The NFC South gets a bad rap.
Everyone likes to talk about the rivalries in the NFC East, the tradition of the NFC North, or the dominance of the AFC overall.
Everyone just laughs at the NFC West, but not many people give the NFC South credit where credit is due.
It's a division that has never—I repeat never—had a repeat winner. Last year every team was at or right around the .500 winning percentage mark. You don't see the dominant performances record-wise because these teams are beating up on each other every week. That should prove to be the same story in 2009.
The Carolina Panthers are the defending NFC South champions. They will try to win in 2009 with the same formula from 2008.
DeAngelo Williams and Jonathan Stewart will take turns running behind that dominant Panther offense line until their legs can't carry them anymore, and then Jake Delhomme will be forced to throw it.
Jon Beason and Thomas Davis will anchor the linebacking corps. Dan Connor, Na'll Diggs, and Landon Johnson are also around for depth and to compete for the other starting linebacker spot Chris Gamble will be asked to be the shutdown corner, and Ken Lucas is no longer in the secondary.
The Panthers franchised Julius Peppers, but there is speculation as to whether or not the two sides can reach a long-term agreement. Keep an eye on that situation this season.
In case they lose Peppers, the Panthers took Everette Brown from Florida State in the NFL Draft. He can rush the passer with his hand on the ground or as a shading linebacker. His size could be a question, but in time he can develop into a dominant force.
Jake Delhomme is another year older. He is very accurate from 10 yards and in, but that is about all his arm has left. The end of last season was brutal for Delhomme.
Maybe his arm was fatigued coming off a year where he didn't play at all, and he just wore out. Regardless of the issue, the Panthers need him to be the old Jake Delhomme if they have a shot at repeating.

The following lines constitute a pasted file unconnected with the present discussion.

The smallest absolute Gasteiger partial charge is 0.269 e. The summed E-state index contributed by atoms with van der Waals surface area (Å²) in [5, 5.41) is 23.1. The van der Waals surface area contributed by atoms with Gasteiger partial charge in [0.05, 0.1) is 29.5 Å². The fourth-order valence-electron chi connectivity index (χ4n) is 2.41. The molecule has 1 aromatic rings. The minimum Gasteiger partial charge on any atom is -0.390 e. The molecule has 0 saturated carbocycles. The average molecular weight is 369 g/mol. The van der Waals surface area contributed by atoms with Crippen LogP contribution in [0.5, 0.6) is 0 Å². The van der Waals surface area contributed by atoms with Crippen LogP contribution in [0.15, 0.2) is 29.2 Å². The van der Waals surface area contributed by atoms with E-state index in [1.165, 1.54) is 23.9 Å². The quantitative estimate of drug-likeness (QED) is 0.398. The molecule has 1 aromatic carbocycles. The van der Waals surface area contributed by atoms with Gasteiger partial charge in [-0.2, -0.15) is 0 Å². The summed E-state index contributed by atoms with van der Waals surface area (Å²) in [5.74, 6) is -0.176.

Prediction: 7-9, third place NFC East
The Atlanta Falcons
Arthur Blank didn't try to address the issues with big-name solutions. He started from the core and built the new identity of the franchise step by step in the correct order.
He started by getting a young, smart general manager. He didn't go after the biggest name like Atlanta had tried to do previously (Ron Wolf, Rich McKay). Instead, he chose a young guy from the New England Patriots to come in and try to change the fate of the Falcons. Thomas Dimitroff began doing that immediately.
The next step was hiring a head coach. After getting turned down by Bill Parcells and Bill Cowher, Atlanta went out and hired a coordinator. Mike Smith ran the Jacksonville defense, but wasn't a known name to many NFL fans at the time.
The final piece of the puzzle was finding a new face for the franchise. Vick was the face of the franchise and the Falcons had gone through an entire season without identifying another one. Then the NFL Draft came.
I admit that I was one of the people who wanted Glenn Dorsey as a Falcon, and not Matt Ryan. I am glad I am not in charge of making those decisions. Dimitroff and the rest of the staff he had assembled hit the nail on the head.